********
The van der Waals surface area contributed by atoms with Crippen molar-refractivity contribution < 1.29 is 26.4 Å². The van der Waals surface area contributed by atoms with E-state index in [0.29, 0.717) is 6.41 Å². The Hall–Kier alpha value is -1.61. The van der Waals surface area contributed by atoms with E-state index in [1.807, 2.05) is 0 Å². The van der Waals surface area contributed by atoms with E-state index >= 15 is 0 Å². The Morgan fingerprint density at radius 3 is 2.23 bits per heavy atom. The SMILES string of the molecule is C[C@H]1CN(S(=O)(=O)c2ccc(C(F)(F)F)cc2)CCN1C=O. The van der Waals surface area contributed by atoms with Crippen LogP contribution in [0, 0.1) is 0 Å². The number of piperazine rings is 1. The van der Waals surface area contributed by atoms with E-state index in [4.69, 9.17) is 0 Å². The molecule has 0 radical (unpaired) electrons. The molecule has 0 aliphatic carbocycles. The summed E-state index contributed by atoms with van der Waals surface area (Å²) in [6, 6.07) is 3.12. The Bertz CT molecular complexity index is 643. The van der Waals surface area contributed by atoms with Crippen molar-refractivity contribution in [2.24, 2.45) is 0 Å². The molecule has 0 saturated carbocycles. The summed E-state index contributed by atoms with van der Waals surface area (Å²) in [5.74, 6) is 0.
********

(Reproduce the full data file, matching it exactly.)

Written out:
The van der Waals surface area contributed by atoms with Crippen molar-refractivity contribution < 1.29 is 26.4 Å². The van der Waals surface area contributed by atoms with E-state index in [0.29, 0.717) is 6.41 Å². The Hall–Kier alpha value is -1.61. The van der Waals surface area contributed by atoms with E-state index in [1.807, 2.05) is 0 Å². The van der Waals surface area contributed by atoms with E-state index >= 15 is 0 Å². The Morgan fingerprint density at radius 3 is 2.23 bits per heavy atom. The SMILES string of the molecule is C[C@H]1CN(S(=O)(=O)c2ccc(C(F)(F)F)cc2)CCN1C=O. The van der Waals surface area contributed by atoms with Crippen LogP contribution in [0, 0.1) is 0 Å². The number of piperazine rings is 1. The van der Waals surface area contributed by atoms with E-state index in [4.69, 9.17) is 0 Å². The molecule has 0 radical (unpaired) electrons. The molecule has 0 aliphatic carbocycles. The summed E-state index contributed by atoms with van der Waals surface area (Å²) in [6, 6.07) is 3.12. The Bertz CT molecular complexity index is 643. The van der Waals surface area contributed by atoms with Crippen molar-refractivity contribution in [2.24, 2.45) is 0 Å². The molecule has 0 saturated carbocycles. The summed E-state index contributed by atoms with van der Waals surface area (Å²) in [5.74, 6) is 0.